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City Accused of Empowering Bogus Cop

(CN) - A small North Carolina city is willfully encouraging a local man to impersonate a police officer, despite his lack of qualifications to do such work, according to a lawsuit filed by a man pulled over by the fake cop.

In a lawsuit filed in the federal court in Raleigh, N.C., plaintiff Calvin Norton says he was driving his Jaguar X-type sedan with two passengers in September 4, 2104, when he was pulled over by Jeffrey Rosier.

Norton says he had notice he was being followed by a Dodge Charger -- the same type of car used by many police departments -- and that the driver, Rosier, signaled to him to pull over by flashing "police type" blue lights at him.

"Up until this point, Plaintiff had no reason to believe that the Charger was not an actual patrol car of a law enforcement agency with jurisdiction, driven by a law enforcement officer with arrest powers and authorized to use force, and reasonably believed that he had to comply with blue lights or be prosecuted for fleeing from law enforcement," Norton says.

The complaint says Rosier stepped out of the charger, walked to the Norton's driver-side window and told him to "Slow this car down."

Norton says he was surprised because he wasn't speeding at the time or violating any other law. He says he was also surprised Rosier did not ask him for his license, registration or insurance during the encounter.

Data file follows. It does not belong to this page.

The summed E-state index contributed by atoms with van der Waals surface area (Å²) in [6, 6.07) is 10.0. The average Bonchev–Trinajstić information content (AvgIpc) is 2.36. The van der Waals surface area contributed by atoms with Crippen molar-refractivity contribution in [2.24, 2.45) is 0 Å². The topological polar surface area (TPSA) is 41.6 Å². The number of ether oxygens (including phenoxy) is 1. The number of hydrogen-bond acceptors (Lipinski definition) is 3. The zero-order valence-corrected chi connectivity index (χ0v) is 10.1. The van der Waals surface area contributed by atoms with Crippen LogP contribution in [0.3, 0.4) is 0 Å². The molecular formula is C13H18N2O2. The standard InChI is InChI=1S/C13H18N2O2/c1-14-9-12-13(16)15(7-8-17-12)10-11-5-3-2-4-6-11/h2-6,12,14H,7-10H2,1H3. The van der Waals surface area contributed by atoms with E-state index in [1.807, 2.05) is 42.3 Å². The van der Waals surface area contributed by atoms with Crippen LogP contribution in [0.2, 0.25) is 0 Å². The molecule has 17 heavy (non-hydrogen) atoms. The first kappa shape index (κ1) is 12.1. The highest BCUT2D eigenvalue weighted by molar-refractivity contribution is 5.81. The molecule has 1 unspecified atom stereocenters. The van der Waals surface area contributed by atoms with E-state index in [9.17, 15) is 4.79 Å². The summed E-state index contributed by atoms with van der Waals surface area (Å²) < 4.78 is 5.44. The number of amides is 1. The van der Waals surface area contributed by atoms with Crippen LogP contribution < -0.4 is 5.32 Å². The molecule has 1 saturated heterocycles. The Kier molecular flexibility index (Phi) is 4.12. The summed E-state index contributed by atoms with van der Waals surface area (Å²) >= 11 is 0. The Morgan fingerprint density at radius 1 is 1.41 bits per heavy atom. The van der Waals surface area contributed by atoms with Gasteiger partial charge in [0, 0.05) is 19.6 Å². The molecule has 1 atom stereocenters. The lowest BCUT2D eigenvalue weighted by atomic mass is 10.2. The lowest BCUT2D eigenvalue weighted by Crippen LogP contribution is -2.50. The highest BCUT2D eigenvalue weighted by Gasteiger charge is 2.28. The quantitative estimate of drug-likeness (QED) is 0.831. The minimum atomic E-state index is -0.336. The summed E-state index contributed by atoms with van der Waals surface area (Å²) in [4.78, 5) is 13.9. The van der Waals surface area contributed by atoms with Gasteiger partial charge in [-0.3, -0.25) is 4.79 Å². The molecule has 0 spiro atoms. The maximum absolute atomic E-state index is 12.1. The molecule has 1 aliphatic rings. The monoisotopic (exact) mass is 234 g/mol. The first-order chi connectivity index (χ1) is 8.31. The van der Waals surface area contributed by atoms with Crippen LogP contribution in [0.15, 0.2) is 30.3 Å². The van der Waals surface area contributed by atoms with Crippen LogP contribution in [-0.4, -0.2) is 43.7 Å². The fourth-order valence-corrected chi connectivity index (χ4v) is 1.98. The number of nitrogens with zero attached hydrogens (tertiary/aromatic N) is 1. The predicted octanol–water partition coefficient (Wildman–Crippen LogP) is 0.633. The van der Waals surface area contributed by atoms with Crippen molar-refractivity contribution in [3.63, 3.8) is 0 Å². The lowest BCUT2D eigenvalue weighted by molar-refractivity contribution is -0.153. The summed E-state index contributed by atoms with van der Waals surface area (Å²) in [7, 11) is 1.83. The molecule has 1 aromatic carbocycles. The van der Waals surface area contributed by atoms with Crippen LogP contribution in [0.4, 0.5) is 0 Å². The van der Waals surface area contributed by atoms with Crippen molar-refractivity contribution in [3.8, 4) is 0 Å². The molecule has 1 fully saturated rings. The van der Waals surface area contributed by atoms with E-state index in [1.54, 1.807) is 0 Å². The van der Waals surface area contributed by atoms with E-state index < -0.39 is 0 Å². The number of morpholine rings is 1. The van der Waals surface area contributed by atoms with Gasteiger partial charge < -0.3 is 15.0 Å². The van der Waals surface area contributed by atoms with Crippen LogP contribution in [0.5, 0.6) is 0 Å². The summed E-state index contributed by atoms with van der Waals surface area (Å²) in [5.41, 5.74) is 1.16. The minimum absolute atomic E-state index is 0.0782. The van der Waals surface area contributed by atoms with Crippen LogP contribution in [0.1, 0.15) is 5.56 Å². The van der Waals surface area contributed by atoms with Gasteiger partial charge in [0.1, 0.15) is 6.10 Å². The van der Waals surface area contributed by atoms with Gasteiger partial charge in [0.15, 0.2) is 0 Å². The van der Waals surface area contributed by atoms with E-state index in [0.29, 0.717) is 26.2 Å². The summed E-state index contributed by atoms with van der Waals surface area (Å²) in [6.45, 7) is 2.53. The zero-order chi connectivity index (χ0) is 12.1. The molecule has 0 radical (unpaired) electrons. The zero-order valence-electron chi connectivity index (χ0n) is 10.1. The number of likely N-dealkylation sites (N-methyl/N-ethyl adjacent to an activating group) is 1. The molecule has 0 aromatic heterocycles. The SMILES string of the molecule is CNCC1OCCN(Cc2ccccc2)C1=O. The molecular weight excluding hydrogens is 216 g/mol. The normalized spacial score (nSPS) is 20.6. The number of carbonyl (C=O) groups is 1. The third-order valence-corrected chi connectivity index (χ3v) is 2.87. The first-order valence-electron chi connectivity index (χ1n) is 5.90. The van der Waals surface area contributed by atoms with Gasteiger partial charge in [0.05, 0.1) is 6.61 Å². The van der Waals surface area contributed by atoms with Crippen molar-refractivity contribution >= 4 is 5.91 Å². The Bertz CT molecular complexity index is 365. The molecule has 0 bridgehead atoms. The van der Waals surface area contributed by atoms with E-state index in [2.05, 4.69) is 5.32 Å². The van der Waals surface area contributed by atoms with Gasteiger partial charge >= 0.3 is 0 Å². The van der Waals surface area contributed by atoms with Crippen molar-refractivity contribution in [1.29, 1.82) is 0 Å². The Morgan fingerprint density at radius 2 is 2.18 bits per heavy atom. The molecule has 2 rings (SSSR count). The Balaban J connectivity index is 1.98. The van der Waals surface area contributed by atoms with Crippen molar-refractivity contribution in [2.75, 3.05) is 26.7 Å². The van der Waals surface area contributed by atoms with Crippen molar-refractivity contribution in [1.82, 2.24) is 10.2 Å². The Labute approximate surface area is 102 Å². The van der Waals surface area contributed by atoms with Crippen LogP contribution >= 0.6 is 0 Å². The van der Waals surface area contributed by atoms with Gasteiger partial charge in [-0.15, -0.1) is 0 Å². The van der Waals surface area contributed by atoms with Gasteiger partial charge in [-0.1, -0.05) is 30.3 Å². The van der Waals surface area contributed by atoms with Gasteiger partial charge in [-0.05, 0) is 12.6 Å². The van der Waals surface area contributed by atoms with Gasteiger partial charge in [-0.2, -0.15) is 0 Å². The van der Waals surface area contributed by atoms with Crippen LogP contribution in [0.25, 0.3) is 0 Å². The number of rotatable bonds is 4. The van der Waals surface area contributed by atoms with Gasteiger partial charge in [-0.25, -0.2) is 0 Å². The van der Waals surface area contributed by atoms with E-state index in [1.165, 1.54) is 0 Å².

Norton claims that when Rosier say two other individuals in the Jaguar he returned to his car, turned off the blue lights, "and hurriedly drove away."

The plaintiff says on further investigation, he learned that Rosier is currently enrolled in a basic law enforcement training program at a local community college, that he has not been certified as a law enforcement officer and won't be until May 2015, assuming he successfully completes the course and passes a state exam.

Norton says he also believes Rosier has a North Carolina concealed handgun permit, but that he is not authorized to exercise the firearm privileges of a law enforcement officer.

"Mr. Rosier at all times relevant has never been a certified law enforcement officer in North Carolina, has no arrest powers, and no authority to use force or threat of force except in defense of self and others from clear and present danger of death or grave bodily injury, or to detain a suspect per NCGS §15A-404 until law enforcement arrives, as any citizen may do," Norton says.

"Nevertheless, the City issued Mr. Rosier a City-owned purple Dodge Charger equipped with blue lights and siren and authorized him to drive it both on official business and as a personal vehicle, including back and forth to his second home in Myrtle Beach, South Carolina."

Since Rosier is not a police officer, Norton says, "there are no circumstances under which he may lawfully operate blue lights, but the City of Whiteville let him have them anyway."

"As the City deliberately decided to appoint Mr. Rosier to a policymaking position as Chief of Police, and then issue him a patrol car with blue lights, the City has a policy and custom and enabling Mr. Rosier to impersonate a law enforcement officer, even though many qualified and certified candidates for the job are readily available all over North Carolina," Norton says.

He seeks compensatory and punitive damages on claims Rosier violated his 4th Amendment right to be free from unreasonable seizure, violated North Carolina state law, and deprived him of his common law right to liberty without justification.

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